Creating screen allegory out of history can be a tricky thing. There’s always the potential for the artist’s ideas to command the actual course of events and even basic truths, rather than the other way around. Or as an exceedingly wise critic colleague once observed of the biopic as historical fantasy, why go to such lengths to fabricate, when one can simply tell the truth.
Milos Forman’s curiously anachronistic and journalistically bombastic Goya’s Ghosts is a case in point. Co-scripted with famed Bunuel surrealist screen scribe Jean-Claude Carriere, this combo biopic and supposed historical epic shapes 18th century Spanish artist Francisco de Goya (Stellan Skarsgard) as a primarily passive visual chronicler of his tumultuous times. Cast adrift in a whirlwind of traumatic events including the treacherous Inquisition, French and British invasions, crownings and dethronings and recycling of political and religious leaders falling recurrently in and out of favor, Goya is pretty much a sidelines kind of guy who just takes it all in. That is, until the film seems to be barely concerned with him at all. Establishing any grounded point of view in fact, seems to be troublesome for the characters and filmmakers alike.
And so attention steadily shifts from Goya to fanatical Catholic Church enforcer Brother Lorenzo (Javier Bardem). The subject of an unflattering portrait of himself being painted by Goya, Brother Lorenzo takes note, with seeming sexual disgust, of the lovely young muse Ines (Natalie Portman) gracing paintings in Goya’s studio. Spies sent out to do surveillance on the fetching wealthy merchant’s daughter at an inn, observe Ines to decline a dish of pork there. She’s promptly arrested, tortured and disappeared for over a decade as a ‘Judiazer,’ in other words a forbidden secretly practicing Jew. And neither the offered riches of her distraught family nor a bit of torture and discrediting confession that they apply to the vile cleric himself, can free their daughter.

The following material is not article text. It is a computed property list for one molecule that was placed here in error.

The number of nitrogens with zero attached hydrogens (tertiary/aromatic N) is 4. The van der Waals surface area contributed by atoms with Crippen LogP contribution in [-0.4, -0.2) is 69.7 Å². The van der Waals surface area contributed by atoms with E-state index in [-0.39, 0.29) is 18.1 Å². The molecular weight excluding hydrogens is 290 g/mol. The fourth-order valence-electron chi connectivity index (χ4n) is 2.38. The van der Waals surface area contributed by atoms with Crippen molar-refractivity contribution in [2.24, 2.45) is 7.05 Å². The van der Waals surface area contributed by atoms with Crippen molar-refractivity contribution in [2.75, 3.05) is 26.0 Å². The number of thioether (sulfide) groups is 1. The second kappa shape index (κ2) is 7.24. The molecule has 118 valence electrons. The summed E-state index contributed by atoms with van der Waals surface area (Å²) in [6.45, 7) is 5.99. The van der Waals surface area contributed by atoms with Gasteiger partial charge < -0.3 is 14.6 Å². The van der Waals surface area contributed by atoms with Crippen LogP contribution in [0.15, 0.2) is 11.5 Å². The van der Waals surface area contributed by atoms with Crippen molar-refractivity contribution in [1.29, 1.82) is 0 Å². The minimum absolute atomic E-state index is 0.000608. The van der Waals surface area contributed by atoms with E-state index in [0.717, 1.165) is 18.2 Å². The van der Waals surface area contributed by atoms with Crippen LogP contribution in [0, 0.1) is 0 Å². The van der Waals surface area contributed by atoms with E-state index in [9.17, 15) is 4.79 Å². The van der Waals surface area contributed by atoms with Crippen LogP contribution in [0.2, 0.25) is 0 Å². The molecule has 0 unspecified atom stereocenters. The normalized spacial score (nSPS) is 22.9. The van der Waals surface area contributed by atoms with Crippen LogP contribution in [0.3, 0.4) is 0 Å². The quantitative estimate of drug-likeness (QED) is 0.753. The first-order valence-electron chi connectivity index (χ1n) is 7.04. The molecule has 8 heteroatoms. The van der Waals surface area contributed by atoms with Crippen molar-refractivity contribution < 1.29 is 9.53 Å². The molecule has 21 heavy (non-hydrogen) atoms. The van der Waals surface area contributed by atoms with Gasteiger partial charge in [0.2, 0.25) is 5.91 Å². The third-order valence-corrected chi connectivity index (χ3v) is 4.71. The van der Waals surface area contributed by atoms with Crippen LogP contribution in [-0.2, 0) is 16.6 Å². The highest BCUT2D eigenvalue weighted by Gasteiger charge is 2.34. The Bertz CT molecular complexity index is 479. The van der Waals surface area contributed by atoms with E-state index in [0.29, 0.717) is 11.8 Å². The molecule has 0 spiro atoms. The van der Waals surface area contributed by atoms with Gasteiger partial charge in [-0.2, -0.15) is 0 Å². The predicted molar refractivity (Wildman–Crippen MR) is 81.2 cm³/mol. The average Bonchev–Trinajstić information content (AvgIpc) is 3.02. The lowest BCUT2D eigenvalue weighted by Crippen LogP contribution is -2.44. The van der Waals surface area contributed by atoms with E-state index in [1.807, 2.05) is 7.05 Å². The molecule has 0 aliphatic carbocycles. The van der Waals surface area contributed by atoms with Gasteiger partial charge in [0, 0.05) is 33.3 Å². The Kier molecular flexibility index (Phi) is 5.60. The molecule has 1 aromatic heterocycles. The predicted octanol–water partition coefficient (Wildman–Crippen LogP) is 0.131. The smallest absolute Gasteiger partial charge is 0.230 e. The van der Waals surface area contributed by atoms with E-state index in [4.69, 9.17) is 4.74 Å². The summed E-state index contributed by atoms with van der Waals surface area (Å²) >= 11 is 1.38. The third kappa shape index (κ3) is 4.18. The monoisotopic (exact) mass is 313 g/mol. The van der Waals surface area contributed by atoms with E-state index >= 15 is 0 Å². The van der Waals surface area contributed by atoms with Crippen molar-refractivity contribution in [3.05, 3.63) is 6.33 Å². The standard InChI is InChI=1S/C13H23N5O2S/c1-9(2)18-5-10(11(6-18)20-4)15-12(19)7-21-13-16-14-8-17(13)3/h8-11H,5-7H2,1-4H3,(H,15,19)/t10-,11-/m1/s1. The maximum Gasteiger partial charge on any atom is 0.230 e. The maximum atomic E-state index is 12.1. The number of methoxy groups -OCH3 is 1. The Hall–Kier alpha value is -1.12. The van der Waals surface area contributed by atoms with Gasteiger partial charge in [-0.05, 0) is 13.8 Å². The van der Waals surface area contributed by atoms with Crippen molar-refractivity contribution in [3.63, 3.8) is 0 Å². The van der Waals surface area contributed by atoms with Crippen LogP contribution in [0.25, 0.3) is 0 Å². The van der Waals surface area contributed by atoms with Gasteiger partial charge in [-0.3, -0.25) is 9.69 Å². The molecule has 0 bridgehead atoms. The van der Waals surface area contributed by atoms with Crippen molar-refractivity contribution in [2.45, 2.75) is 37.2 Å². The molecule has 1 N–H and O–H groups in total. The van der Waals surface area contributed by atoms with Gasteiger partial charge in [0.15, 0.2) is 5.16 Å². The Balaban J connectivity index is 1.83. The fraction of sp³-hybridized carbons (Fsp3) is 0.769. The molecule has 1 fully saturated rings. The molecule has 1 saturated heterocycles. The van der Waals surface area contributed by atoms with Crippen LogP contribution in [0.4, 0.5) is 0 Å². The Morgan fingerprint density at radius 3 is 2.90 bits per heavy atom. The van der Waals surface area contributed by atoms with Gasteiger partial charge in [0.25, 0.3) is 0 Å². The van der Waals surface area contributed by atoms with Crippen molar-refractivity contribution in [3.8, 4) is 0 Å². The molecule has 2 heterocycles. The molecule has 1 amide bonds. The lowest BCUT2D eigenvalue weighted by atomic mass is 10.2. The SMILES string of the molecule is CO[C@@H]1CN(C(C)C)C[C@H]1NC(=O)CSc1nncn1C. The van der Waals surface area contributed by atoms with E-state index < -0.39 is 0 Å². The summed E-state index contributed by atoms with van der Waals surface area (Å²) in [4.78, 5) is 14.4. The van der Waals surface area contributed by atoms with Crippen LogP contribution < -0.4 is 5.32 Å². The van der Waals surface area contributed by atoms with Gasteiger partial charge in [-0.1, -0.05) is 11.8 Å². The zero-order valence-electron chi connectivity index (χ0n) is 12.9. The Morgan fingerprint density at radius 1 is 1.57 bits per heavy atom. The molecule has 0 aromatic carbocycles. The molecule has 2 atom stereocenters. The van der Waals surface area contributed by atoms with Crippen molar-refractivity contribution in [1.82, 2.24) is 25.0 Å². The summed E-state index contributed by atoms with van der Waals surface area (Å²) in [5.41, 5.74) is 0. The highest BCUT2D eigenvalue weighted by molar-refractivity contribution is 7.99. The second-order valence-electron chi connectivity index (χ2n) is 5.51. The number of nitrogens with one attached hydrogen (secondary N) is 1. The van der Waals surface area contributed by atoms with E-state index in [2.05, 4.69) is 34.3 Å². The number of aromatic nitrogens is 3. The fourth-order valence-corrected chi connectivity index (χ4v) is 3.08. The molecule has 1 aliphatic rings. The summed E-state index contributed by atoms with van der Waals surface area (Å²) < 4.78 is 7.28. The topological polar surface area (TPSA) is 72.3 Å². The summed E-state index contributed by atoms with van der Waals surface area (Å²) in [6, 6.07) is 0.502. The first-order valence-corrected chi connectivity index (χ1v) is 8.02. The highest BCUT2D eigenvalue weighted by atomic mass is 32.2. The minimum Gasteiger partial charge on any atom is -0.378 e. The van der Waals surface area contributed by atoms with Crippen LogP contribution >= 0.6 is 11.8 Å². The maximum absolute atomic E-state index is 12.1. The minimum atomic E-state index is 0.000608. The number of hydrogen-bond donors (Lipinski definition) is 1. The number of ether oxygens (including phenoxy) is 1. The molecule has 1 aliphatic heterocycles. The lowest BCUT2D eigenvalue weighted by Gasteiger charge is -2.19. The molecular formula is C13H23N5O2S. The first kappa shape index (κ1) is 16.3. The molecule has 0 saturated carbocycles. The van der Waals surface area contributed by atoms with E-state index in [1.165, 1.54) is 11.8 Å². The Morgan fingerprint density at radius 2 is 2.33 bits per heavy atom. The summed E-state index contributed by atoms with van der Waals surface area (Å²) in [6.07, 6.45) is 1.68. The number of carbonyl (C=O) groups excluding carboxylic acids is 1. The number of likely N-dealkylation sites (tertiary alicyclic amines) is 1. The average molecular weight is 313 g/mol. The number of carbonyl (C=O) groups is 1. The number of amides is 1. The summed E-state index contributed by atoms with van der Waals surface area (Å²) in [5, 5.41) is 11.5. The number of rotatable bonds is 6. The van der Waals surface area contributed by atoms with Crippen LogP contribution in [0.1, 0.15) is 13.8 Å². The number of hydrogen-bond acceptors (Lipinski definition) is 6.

In dizzying succession, Ines is raped repeatedly in the Church dungeon by the monk as he forces her to pray nude (and she ends up falling in love with her rapist, shame on Forman); Napoleon’s forces invade Spain, bearing the ideals of the French Revolution, suppressing the Inquisition and deposing and imprisoning the Church hierarchy; Brother Lorenzo forsakes his vows, marries and fathers children, and embraces revolutionary credo as a reinvented political zealot; and then the British invade, suppress the French revolutionary credo, and free and reinstall the reactionary Church hierarchy. As for Lorenzo, he’s then relegated to an object of simultaneous public scorn, revelry and mass entertainment in the main square, as execution by vise applied to the neck dispatches him speedily to the afterlife.
Getting back to tampering with history allegorically, well that elusive endeavor with a potential mind of its own can apparently take somewhat unforeseen turns. Though Forman intended all of the above and more as symbolic of Eastern Europe during the past century, while casting a negative light and cynical eye on the whole idea of revolution and mass uprising against injustice, such arranging of events by the numbers and according to one’s liking can backfire.
What does strike one’s senses and thought processes is that those nevertheless sumptuously crafted epic landscapes teeming with religious excesses and foreign invasions fraught with dubious promises held forth about liberty and liberation, conjure nothing less than the US incursion into Iraq, replacing bad with worse. Hence, the ultimate accidental insight provided by Goya’s Ghosts is that history may be recorded by the victors, but it is far less amenable to being smoothly scripted or orchestrated, either by foreign empires or filmmakers.
Sony Pictures Home Entertainment
DVD Features: Behind The Scenes Featurette.